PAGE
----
CHICAGO – It’s 3am on Saturday night/Sunday morning on August 20th, and you’re just not ready to quit. How about indulging in the 2016 “Abbie Hoffman Died for Our Sins” Theater Festival? The three-day theater marathon is in its 28th edition, and will be sponsored for the final time by the Mary-Arrchie Theatre Company, and hosted by the “Godfather of Storefront Theater,” Rich Cotovsky. It all takes place at the Den Theatre, 1333 N. Milwaukee in Chicago (details below).
CHICAGO – At this point in his stellar career, what is fascinating about Woody Allen is basically what he thinks about. He is a successful, family-stable, millionaire filmmaker with mortality issues. In “Irrational Man,” he ponders the existential question of “what lights the spark of life?”
CHICAGO – It was a Chicago moment for the legendary filmmaker Woody Allen, as he walked the Red Carpet on behalf of his latest film, “Irrational Man.” He was joined by a co-star in the film, Parker Posey, and HollywoodChicago.com was there to capture these Exclusive Portraits.
CHICAGO – HollywoodChicago.com presents our red-carpet video coverage of the “Irrational Man” premiere in Chicago on July 17, 2015. We interview legendary filmmaker Woody Allen and star Parker Posey at the Bellwether Meeting House & Eatery.
Woody talks about newly using Emma Stone and Parker Posey in his films, a different aspect ratio, possibly filming in Chicago, his upcoming 2016 film and more.
CHICAGO – Interpreting the ambling and sonic prose of author Thomas Pynchon has eluded filmmakers until now. Director Paul Thomas Anderson takes a whack at “Inherent Vice,” and although much of the film has his usual eminent vision, as a whole it makes for difficult sledding.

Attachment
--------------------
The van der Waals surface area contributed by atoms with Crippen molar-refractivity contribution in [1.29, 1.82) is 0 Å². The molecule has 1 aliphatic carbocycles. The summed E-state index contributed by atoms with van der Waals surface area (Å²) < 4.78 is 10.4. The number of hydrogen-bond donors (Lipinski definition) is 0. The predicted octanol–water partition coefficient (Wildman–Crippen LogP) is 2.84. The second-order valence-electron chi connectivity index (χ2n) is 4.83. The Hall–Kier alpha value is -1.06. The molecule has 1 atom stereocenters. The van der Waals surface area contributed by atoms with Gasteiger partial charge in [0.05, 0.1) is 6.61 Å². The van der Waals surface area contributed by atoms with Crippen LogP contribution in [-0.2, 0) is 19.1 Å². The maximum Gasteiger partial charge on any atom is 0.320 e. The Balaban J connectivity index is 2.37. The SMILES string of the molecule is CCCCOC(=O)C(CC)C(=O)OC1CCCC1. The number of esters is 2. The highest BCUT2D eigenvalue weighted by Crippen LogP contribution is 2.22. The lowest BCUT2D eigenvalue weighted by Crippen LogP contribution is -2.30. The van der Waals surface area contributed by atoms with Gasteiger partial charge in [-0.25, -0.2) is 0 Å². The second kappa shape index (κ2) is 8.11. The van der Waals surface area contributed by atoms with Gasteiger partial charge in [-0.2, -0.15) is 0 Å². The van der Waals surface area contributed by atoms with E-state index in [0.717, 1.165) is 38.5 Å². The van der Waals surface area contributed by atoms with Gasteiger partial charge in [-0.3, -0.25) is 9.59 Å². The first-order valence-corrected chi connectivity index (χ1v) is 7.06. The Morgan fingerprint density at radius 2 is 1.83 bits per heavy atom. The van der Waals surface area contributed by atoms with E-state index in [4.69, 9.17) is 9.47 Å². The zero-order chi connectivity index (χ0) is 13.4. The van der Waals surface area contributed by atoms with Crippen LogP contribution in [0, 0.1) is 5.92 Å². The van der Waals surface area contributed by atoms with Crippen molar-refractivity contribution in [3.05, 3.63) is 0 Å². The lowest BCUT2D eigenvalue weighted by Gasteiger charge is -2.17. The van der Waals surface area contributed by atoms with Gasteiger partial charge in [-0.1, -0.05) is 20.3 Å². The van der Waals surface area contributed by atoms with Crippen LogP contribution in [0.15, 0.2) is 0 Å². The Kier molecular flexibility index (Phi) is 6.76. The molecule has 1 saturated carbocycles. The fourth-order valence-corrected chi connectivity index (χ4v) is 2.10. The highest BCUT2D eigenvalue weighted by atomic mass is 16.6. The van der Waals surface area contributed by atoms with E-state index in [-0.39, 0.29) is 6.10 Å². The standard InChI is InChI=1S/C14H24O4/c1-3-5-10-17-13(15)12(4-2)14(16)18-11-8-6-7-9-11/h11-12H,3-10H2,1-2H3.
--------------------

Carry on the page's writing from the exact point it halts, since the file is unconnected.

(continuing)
CHICAGO – In the latest HollywoodChicago.com Hookup: Film, we have 50 pairs of advance-screening movie passes up for grabs to the new crime drama “Inherent Vice” starring Joaquin Phoenix from Paul Thomas Anderson!
CHICAGO – Just in time for a national holiday is the release of two films about surviving as “the outsider” in a tumultuous American society. “X-Men: Days of Future Past” isn’t the only movie that opines about how the outsider will survive in America.
As a full-time film/TV/game critic and father of three, I very rarely have time to watch something more than once, even if it’s my favorite of the year. And yet I’ve revisited Spike Jonze’s “Her” twice now (for a total of three viewings) and it’s that very rare film that gets richer and more emotionally engaging with each subsequent viewing. I think by the end of the year, it might be my favorite film of 2013.
How do we connect with other people? Why do we often push away those we need and stay with those we don’t? Why do we hold on to relationships long after they have stopped working? Is a physical relationship with no intellectual or emotional component somehow more valuable than one that can never be person-to-person but engages on a deeper level? And how do the ways we deal with love and loss impact the way we look at the rest of the world? And why aren’t more movies as good as “Her”?
A fictional folk singer who feels real, a real moneymaker who feels fictional, a young woman dealing with her own wounds by helping to heal those of others, and a student discovering her sexuality through the first passionate relationship of her life — 2013 was one of the best years for lead performances in decades.
CHICAGO – I’m always stunned when anyone calls P.T. Anderson’s very divisive “The Master” boring. There are a number of totally valid criticisms that can be thrown at the film but it’s never boring.